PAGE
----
Kotlin Multiplatform: testing a shared module supporting iOS and Android

Posted on April 15, 2018

Conceiving your app as modular can be greatly beneficial to your codebase’s health. In particular, designing a separation between your view and business logic can decrease the coupling between your layers and improve maintainability as well as testability. Tests are indeed your app’s best friends, as they can, at the same time, verify the code you wrote works as intended and act as a specification for the implemented functionality.

🇫🇷 Parlez-vous Français ? You can read a French Version of this post on our blog at Xebia France.

When it comes to Multiplatform, Kotlin provides an interesting solution for testing your logic: in this configuration, every written test is executed against each one of your targeted platform.

In other words, given you target are Android and iOS (via Kotlin/Native), your tests will be compiled and launched in both the JVM and the native runtime.

The setup of unit tests for Multiplatform can be tricky, though. Let’s see how to get a working configuration.

In order to do this, we’ll proceed from where we left in our last post.

As you might recall, our module did nothing more than producing two strings, bar-android and bar-ios for Android and iOS respectively. Thanks to test in Kotlin Multiplatform we’ll be able to verify that, no matter the targeted platform, the produced value starts with bar-.

Writing our Test

The full code for this article is available in the feature/multiplatform branch of our kotlin-ios-framework repository.

So, time to create a new file. First of all, let’s create a folder holding our test: myframework/src/test/kotlin/fr/xebia/myframework/. As you would expect, the path mirrors the one containing our implementation under test. In this directory we’ll create a new test class, TestFoo, whose contents are as follows:

package fr.xebia.myframework
import kotlin.test.*

class TestFoo {

    // The “@Test” annotation allows Kotlin to recognise the following function as a test
    fun testBar() {
        val foo = Foo()

        // The assert to be verified
        assertTrue {

As you can see, Kotlin comes with a testing and assertion framework, so no need to declare another dependency to your project.

Of course, for tests to be run, we need to edit our build.gradle files. Let’s start with the common project’s: it should declare two additional dependencies: kotlin-test-common and kotlin-test-annotations.

Please note that, in Kotlin Multiplatform, since tests can be only run against a specific target platform (such as Android’s JVM), kotlin-test-common will not suffice to be running your verification logic, but acts as a placeholder for an actual testing framework such as JUnit.

As a proof, we can already try compiling the tests, which action will produce a build error, as the platform target won’t know how to interpret annotations and assertions.

build.gradle for Android

Quite unsurprisingly, we’ll have to edit the build.gradle file for the Android project as well. Similarly to the build file included in the common project, the Android’s should declare additional dependencies, needed for testing: JUnit, kotlin-test-junit and kotlin-test. Those dependencies contain the actual frameworks that will be executing during the execution of your tests.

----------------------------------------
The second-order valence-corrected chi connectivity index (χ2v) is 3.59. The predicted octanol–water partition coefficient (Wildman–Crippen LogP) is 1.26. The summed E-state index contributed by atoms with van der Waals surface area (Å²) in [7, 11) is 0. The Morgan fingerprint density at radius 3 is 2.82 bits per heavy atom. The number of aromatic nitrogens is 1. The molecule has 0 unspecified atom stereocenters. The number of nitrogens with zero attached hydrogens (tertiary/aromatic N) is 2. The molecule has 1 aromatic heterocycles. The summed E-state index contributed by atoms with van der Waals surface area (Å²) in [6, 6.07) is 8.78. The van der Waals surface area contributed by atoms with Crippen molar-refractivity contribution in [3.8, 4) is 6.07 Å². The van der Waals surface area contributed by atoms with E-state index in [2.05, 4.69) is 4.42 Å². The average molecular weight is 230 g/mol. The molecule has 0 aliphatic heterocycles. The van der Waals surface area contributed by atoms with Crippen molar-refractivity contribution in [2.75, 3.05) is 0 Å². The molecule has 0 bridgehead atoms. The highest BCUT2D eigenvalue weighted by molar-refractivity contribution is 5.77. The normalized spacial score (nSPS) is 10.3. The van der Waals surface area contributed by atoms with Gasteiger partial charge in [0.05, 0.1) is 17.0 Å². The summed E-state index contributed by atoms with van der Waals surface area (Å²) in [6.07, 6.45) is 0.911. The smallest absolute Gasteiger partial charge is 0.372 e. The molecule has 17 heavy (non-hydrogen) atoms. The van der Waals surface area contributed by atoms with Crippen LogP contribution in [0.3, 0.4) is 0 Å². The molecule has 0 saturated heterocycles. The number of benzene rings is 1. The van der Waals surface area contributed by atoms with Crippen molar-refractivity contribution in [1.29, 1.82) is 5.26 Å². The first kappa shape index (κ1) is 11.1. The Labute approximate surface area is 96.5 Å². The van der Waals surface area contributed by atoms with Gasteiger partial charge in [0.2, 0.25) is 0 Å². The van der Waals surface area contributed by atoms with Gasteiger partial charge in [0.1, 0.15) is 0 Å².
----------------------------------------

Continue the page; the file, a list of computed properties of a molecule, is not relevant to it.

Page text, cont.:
build.gradle for Kotlin/Native

Last but not least, let’s configure the gradle file for the Kotlin/Native project used on iOS, which setup is definitely trickier.

In the current version of Kotlin/Native, in order for tests to be launched, we’ll have to create a “dummy” program that will hold both our “main” and “test” code and that will be executed when running the “test” task with gradle.

To do so, let’s then add a new program in the build.gradle file contained in our myframework-ios folder:

program('shared-ios-test') {
    srcDir 'src/main/kotlin'
    srcDir 'src/test/kotlin'
    commonSourceSets 'main', 'test'
    extraOpts '-tr'

    enableMultiplatform true

Second, we need to ask gradle to run the program upon launch of the “test” task. To do so we’ll have to add a new task, at the bottom of the file:

task test(dependsOn: run)

When running gradle test, our program will compile, get executed and produce the following output:

[==========] Running 1 tests from 1 test cases.
[----------] Global test environment set-up.
[----------] 1 tests from fr.xebia.myframework.TestFoo
[ RUN      ] fr.xebia.myframework.TestFoo.testBar
[       OK ] fr.xebia.myframework.TestFoo.testBar (0 ms)
[----------] 1 tests from fr.xebia.myframework.TestFoo (0 ms total)
[----------] Global test environment tear-down
[==========] 1 tests from 1 test cases ran. (0 ms total)
[  PASSED  ] 1 tests.

Once again, you can grab the full code for this article from the feature/multiplatform branch of our kotlin-ios-framework repository.

Going Further

A nice feature of such configuration is that we can add specific tests for each platform. For instance, in case we want to add a more detailed test for our Kotlin/Native target, we’ll just need to create a new test folder in the myframework-ios subproject – without forgetting to add such folder as srcDir inside the build.gradle file.

Wrapping Up

As seen in this post, configuring a test environment for Multiplatform tests is just a matter of adding a few lines of code. Once we get the right setup, tests will be run on all the targeted platforms with little effort.